Front Rotors

11.65 inches

10.8 inches

Rear Rotors

11.5 inches

11.2 inches

The Rogue Sport’s standard front and rear disc brakes are vented to help dissipate heat for shorter stops with less fading. The rear discs on the Rav4 are solid, not vented.

The Rogue Sport stops shorter than the Rav4:

 

Rogue Sport

Rav4

 

60 to 0 MPH

134 feet

135 feet

Consumer Reports

60 to 0 MPH (Wet)

139 feet

147 feet

Consumer Reports

Tires and Wheels

The Rogue Sport SL’s tires provide better handling because they have a lower 45 series profile (height to width ratio) that provides a stiffer sidewall than the Rav4 SE/Limited/Platinum/Adventure’s 55 series tires.

For better ride, handling and brake cooling the Rogue Sport SL has standard 19-inch wheels. The Rav4’s largest wheels are only 18-inches.

The Rogue Sport has a standard easy tire fill system. When inflating the tires, the vehicle’s integrated tire pressure sensors keep track of the pressure as the tires fill and tell the driver when the tires are inflated to the proper pressure. The Rav4 doesn’t offer vehicle monitored tire inflation.

Suspension and Handling

The Rogue Sport has vehicle speed sensitive variable-assist power steering, for low-effort parking, better control at highway speeds and during hard cornering, and a better feel of the road. The Rav4 doesn’t offer variable-assist power steering.

For greater off-road capability the Rogue Sport has a 1.3 inches greater minimum ground clearance than the Rav4 (7.4 vs. 6.1 inches), allowing the Rogue Sport to travel over rougher terrain without being stopped or damaged. The Rogue Sport’s minimum ground clearance is .9 inch higher than on the Rav4 SE/Adventure (7.4 vs. 6.5 inches).

Chassis

The Rogue Sport is 11.1 inches shorter than the Rav4, making the Rogue Sport easier to handle, maneuver and park in tight spaces.

Passenger Space

The Rogue Sport has .2 inches more front legroom and .3 inches more rear shoulder room than the Rav4.

The front step up height for the Rogue Sport is 1.4 inches lower than the Rav4 (17.1” vs. 18.5”).

Payload

The Rogue Sport has a much higher standard payload capacity than the Rav4 (1115 vs. 900 lbs.).

Ergonomics

The Rogue Sport (except S) offers a remote vehicle starting system, so the vehicle can be started from inside the driver's house. This allows the driver to comfortably warm up the engine before going out to the vehicle. The climate system will also automatically heat or cool the interior. The Rav4 doesn’t offer a remote starting system.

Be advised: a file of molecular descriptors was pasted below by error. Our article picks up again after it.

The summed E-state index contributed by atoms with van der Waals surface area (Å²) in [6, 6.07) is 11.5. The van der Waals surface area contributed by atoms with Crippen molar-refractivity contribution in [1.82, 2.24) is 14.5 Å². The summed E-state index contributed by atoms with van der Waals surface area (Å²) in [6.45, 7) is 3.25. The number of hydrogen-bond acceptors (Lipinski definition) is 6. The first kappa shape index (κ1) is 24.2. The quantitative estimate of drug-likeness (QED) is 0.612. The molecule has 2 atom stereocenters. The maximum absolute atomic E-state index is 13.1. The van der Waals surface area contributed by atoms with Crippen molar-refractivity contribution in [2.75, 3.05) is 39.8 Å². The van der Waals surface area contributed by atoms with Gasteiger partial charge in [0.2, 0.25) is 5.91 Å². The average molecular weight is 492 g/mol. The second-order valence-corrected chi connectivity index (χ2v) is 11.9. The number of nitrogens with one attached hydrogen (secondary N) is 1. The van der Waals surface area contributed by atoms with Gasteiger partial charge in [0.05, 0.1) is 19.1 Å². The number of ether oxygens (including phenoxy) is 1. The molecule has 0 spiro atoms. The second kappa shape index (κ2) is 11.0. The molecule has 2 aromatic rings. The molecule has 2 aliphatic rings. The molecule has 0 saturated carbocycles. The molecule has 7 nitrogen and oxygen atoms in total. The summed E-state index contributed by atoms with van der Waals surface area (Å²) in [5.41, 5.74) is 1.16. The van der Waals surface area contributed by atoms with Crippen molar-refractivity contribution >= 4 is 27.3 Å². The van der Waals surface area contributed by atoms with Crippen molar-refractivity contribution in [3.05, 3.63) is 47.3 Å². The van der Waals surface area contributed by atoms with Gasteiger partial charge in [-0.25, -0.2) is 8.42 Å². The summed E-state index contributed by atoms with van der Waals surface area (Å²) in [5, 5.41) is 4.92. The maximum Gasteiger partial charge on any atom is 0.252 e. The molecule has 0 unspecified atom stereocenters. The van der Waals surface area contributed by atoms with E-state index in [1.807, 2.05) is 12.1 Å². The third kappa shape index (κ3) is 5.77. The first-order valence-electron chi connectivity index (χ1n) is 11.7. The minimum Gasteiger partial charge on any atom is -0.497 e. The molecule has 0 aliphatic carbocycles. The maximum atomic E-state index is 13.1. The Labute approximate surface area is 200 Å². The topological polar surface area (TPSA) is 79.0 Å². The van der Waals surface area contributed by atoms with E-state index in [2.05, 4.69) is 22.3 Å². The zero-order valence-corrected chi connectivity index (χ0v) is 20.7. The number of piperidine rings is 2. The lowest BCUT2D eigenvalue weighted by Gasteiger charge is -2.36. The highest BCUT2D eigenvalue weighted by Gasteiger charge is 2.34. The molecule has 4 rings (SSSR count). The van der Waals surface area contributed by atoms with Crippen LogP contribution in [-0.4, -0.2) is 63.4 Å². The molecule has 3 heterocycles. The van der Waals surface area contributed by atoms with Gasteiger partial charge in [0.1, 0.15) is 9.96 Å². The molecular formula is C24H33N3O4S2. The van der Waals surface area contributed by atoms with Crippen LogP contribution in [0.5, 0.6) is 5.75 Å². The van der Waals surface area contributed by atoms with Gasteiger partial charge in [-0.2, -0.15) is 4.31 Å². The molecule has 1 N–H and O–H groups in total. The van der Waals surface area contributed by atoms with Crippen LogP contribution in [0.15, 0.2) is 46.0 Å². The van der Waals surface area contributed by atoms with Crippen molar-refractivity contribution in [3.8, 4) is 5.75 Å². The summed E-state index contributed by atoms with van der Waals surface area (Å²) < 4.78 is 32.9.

The Rogue Sport’s driver’s power window opens or closes with one touch of the window control, making it more convenient at drive-up windows and toll booths. The Rav4’s standard driver’s power window switch has to be held the entire time to close it fully.

The Rogue Sport’s speed-sensitive wipers speed up when the vehicle does, so that the driver doesn’t have to continually adjust the speed of the wipers. The Rav4 LE’s standard fixed intermittent wipers only have one fixed delay setting, so the driver will have to manually switch them between slow and intermittent. The Rav4 XLE/SE/Limited/Platinum/Adventure’s manually variable intermittent wipers don’t change delay with speed.

The Rogue Sport’s power mirror controls are mounted on the armrest for easy access. The Rav4’s power mirror controls are on the dash, hidden behind the steering wheel, where they are awkward to manipulate.

Both the Rogue Sport and the Rav4 offer rear vents. For greater rear passenger comfort, the Rogue Sport has standard rear air conditioning vents to keep rear occupants cool in summer or warm in winter. The Rav4 doesn’t offer rear air conditioning vents, only heat vents.

Recommendations

Consumer Reports® recommends both the Nissan Rogue Sport and the Toyota Rav4, based on reliability, safety and performance.

The Nissan Rogue outsold the Toyota Rav4 by 2006 units during the 2018 model year.

© 1991-2018 Advanta-STAR Automotive Research. All rights reserved.